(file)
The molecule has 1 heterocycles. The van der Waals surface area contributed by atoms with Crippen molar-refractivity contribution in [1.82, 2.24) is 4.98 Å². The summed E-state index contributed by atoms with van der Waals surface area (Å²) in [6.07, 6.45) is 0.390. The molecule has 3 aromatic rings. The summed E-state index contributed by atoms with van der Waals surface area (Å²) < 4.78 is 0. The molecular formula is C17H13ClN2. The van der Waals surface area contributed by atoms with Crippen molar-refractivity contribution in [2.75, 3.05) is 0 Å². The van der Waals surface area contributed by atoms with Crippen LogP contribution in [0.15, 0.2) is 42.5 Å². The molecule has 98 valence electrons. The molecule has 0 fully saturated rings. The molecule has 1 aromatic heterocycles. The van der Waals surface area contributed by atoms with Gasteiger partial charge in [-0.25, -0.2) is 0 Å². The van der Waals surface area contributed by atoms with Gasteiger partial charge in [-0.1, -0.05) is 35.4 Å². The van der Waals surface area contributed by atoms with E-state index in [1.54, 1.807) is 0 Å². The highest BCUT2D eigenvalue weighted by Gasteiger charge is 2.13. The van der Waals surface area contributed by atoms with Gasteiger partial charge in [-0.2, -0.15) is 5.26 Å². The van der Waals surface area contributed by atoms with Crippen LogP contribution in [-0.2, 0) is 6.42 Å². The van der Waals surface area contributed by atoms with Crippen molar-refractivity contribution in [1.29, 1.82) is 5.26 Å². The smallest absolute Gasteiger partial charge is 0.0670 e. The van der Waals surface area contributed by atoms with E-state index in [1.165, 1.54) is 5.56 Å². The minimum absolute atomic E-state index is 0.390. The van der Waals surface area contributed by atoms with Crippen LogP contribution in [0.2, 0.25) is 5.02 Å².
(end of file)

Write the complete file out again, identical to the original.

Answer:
The molecule has 1 heterocycles. The van der Waals surface area contributed by atoms with Crippen molar-refractivity contribution in [1.82, 2.24) is 4.98 Å². The summed E-state index contributed by atoms with van der Waals surface area (Å²) in [6.07, 6.45) is 0.390. The molecule has 3 aromatic rings. The summed E-state index contributed by atoms with van der Waals surface area (Å²) < 4.78 is 0. The molecular formula is C17H13ClN2. The van der Waals surface area contributed by atoms with Crippen molar-refractivity contribution in [2.75, 3.05) is 0 Å². The van der Waals surface area contributed by atoms with Crippen LogP contribution in [0.15, 0.2) is 42.5 Å². The molecule has 98 valence electrons. The molecule has 0 fully saturated rings. The molecule has 1 aromatic heterocycles. The van der Waals surface area contributed by atoms with Gasteiger partial charge in [-0.25, -0.2) is 0 Å². The van der Waals surface area contributed by atoms with Gasteiger partial charge in [-0.1, -0.05) is 35.4 Å². The van der Waals surface area contributed by atoms with E-state index in [1.54, 1.807) is 0 Å². The highest BCUT2D eigenvalue weighted by Gasteiger charge is 2.13. The van der Waals surface area contributed by atoms with Gasteiger partial charge in [-0.2, -0.15) is 5.26 Å². The van der Waals surface area contributed by atoms with Crippen LogP contribution in [-0.2, 0) is 6.42 Å². The van der Waals surface area contributed by atoms with Crippen molar-refractivity contribution in [1.29, 1.82) is 5.26 Å². The smallest absolute Gasteiger partial charge is 0.0670 e. The van der Waals surface area contributed by atoms with E-state index in [1.165, 1.54) is 5.56 Å². The minimum absolute atomic E-state index is 0.390. The van der Waals surface area contributed by atoms with Crippen LogP contribution in [0.2, 0.25) is 5.02 Å².